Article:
Earth’s atmosphere is a blanket of gases enveloping Earth and retained by our planet’s gravity. Atmospheric gases include nitrogen, water vapor, oxygen, and carbon dioxide.

The atmosphere is responsible for temperature and other weather patterns on Earth. It blocks most of the sun’s ultraviolet radiation (UV), conducts solar radiation and precipitation through constantly moving air masses, and keeps our planet’s average surface temperature to about 15° Celsius (59° Fahrenheit).

The atmosphere has a layered structure. From the ground toward the sky, the layers are the troposphere, stratosphere, mesosphere, thermosphere, and exosphere. Up to 75 percent of the total mass of the atmosphere is in the troposphere, where most weather occurs. The boundaries between the layers are not clearly defined, and change depending on latitude and season.


The hydrosphere is composed of all the water on Earth. Nearly three-fourths of Earth is covered in water, most of it in the ocean. Less than three percent of the hydrosphere is made up of freshwater. Most freshwater is frozen in ice sheets and glaciers in Antarctica, the North American island of Greenland, and the Arctic. Freshwater can also be found underground, in chambers called aquifers, as well as rivers, lakes, and springs.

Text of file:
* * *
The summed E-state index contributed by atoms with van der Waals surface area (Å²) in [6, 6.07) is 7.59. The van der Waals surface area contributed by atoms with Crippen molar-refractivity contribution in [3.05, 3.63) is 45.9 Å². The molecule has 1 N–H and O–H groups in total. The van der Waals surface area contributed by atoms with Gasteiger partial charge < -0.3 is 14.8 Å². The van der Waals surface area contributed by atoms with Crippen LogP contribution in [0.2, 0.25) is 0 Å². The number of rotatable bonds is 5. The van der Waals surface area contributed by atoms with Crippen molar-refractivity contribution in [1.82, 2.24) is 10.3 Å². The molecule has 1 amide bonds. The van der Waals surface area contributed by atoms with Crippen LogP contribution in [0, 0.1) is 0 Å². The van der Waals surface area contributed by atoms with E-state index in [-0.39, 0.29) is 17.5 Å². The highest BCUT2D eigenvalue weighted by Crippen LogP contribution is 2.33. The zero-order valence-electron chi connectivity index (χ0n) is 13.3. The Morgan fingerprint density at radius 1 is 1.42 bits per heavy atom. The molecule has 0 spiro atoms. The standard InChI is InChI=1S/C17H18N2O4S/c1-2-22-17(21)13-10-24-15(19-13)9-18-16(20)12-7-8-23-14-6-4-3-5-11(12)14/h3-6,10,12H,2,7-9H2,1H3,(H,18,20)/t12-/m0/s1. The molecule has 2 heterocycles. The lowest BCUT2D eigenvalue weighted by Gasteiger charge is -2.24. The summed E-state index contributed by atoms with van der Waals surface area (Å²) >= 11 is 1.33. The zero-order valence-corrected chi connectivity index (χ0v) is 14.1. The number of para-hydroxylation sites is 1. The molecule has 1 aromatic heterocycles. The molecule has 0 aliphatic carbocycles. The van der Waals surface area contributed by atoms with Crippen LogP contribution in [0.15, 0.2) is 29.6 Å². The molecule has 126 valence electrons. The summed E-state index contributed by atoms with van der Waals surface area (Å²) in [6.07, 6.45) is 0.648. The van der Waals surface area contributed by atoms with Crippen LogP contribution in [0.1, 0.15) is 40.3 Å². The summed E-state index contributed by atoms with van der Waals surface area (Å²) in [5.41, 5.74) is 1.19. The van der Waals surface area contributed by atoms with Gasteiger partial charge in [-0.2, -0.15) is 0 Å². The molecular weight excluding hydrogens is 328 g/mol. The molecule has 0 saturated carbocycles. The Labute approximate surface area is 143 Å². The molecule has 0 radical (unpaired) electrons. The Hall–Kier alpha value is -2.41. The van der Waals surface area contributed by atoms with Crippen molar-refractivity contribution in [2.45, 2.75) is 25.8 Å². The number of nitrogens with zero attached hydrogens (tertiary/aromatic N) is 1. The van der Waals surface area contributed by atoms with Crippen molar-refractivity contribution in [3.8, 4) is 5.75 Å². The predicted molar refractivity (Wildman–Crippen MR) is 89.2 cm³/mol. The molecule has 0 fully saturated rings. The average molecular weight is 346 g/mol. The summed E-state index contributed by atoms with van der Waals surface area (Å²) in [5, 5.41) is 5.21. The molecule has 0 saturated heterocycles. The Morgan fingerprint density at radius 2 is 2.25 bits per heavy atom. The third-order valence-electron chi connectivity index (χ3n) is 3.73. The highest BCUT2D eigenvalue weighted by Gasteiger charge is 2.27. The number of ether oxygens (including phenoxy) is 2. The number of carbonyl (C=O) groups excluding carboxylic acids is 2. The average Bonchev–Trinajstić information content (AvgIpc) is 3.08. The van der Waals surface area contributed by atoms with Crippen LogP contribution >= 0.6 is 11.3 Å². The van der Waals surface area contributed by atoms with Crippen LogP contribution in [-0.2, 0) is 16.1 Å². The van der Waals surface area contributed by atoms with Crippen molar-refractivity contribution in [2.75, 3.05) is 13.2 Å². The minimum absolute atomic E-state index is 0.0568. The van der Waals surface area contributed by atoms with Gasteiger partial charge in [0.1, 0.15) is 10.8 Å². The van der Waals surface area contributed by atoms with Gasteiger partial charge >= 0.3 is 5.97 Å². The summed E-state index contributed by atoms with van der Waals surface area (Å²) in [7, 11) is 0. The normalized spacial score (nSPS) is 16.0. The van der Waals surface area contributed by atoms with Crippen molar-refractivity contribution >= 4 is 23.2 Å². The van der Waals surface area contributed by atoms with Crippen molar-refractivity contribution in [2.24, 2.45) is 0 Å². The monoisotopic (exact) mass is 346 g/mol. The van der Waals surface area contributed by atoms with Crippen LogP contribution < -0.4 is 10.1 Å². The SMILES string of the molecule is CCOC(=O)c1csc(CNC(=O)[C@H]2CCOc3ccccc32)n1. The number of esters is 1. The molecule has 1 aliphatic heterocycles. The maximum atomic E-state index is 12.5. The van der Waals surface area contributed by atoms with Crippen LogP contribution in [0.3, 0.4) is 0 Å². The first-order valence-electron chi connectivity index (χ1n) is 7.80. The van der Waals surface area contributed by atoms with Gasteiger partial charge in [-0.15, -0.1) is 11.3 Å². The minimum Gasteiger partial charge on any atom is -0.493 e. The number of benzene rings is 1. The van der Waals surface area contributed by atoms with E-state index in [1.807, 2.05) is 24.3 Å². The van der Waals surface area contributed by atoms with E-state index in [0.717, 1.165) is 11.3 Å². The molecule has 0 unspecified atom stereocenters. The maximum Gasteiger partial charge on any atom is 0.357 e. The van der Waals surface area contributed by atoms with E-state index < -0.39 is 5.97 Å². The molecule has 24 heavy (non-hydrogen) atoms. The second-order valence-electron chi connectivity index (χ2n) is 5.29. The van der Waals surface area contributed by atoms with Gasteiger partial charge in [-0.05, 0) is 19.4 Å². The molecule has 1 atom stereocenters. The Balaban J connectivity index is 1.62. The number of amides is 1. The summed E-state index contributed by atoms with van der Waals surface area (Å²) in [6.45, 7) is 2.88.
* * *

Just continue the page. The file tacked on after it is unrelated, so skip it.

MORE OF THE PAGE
Water also circulates around the world as vapor. Water vapor can condense into clouds and fall back to Earth as precipitation.

The hydrosphere helps regulate Earth’s temperature and climate. The ocean absorbs heat from the sun and interacts with the atmosphere to move it around Earth in air currents.


The lithosphere is Earth’s solid shell. The crust and the upper portion of the mantle form the lithosphere. It extends from Earth’s surface to between 50 and 280 kilometers (31 to 174 miles) below it. The difference in thickness accounts for both thin oceanic and thicker continental crust.

The rocks and minerals in Earth’s lithosphere are made of many elements. Rocks with oxygen and silicon, the most abundant elements in the lithosphere, are called silicates. Quartz is the most common silicate in the lithosphere—and the most common type of rock on Earth.

Cycles on Earth

Almost all materials on Earth are constantly being recycled. The three most common cycles are the water cycle, the carbon cycle, and the rock cycle.